The Sting of Rejection Fades With An Acceptance

Actually, that should read “the sting of two rejections fades with an acceptance” because the day after the first college rejection letter, my daughter received another rejection from another college.

She’s a master at administering the guilt. After the second rejection, she informed me that she was too stupid for school and now she was going to be a hooker or a stripper. Then she laid the blame on me for poor parenting in that I didn’t get her learning disability checked out in time. (She forgot how she vehemently didn’t want to get tested all through junior high school, even though I had a feeling something wasn’t right with her reading ability.) Of course, it’s always the parent’s fault. I probably ruined her entire life by not drinking milk during my pregnancy with her. (I am lactose intolerant.)

Then the following day, she received a phone call from a university in Carlsbad, California. I took the call, and it was late at night. The caller wasn’t aware of the time difference. I took the message and relayed it to my daughter the next day, telling her to call as soon as possible.

She was ridden with anxiety, wanting to know what the phone call was all about, yet afraid to know what the phone call was about. She called twice from the office, the first time slamming the phone down when voice mail came on. I told her to leave a message! What? This wasn’t an adult way to deal with college! Finally, she overcame her fear and did leave a message.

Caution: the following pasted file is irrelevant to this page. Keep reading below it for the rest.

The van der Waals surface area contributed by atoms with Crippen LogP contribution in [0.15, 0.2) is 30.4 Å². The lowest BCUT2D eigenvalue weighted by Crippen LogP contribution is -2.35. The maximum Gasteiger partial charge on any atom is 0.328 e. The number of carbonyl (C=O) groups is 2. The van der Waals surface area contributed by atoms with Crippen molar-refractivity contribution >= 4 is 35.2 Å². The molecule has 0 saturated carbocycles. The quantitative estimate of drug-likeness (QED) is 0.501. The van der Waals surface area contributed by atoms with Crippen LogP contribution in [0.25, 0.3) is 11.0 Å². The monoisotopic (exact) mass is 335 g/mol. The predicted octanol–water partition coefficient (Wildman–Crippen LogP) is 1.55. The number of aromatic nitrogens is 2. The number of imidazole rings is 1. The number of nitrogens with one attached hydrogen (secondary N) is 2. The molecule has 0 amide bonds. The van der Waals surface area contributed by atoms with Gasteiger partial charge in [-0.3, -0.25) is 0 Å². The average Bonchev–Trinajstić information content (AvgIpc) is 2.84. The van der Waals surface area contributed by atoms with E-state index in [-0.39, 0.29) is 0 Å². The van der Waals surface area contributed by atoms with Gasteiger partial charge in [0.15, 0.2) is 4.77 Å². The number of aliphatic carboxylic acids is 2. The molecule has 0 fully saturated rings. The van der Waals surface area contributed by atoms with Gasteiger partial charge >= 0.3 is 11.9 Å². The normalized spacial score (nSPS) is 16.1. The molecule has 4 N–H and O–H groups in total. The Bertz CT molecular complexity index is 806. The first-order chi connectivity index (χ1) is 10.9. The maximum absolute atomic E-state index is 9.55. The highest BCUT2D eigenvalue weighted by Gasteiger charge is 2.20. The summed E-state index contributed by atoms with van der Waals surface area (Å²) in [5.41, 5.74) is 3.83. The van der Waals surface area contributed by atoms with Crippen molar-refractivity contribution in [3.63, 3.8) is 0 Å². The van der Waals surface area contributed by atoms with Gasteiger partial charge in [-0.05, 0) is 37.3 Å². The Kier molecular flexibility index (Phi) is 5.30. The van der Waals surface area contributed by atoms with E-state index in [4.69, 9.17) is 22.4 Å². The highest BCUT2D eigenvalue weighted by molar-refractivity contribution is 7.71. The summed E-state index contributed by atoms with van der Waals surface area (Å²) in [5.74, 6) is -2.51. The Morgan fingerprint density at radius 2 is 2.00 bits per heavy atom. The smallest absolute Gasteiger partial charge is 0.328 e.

At home later that night, the woman called again. This time, I refereed the phone call and asked what she wanted. She was quite helpful and asked about my daughter, her age, when she would be out of high school and when she would be thinking about starting.

This is a different kind of university (National University), which is geared more to adult learners who are working full time. Much of the course work is done online. It’s fully accredited, but doesn’t exactly offer the traditional college experience. Only one fourth of the students are her age. There are no dorms, but several centers in southern California. However, they will take anyone with her low average, and are not even looking at her college test scores.

An acceptance is an acceptance. I needed her to have at least one so that she wouldn’t feel completely defeated. The day before this came, I was ready with my speech on how there was no shame if you get a good job right out of high school. She would have to be self motivated to attend this school, but maybe it will be a good fit for her.

I called her and told her she was accepted, and she finally perked up from her depression. “Sweet!” she screamed from her cell phone.

Now for the other letters… we can wait on those.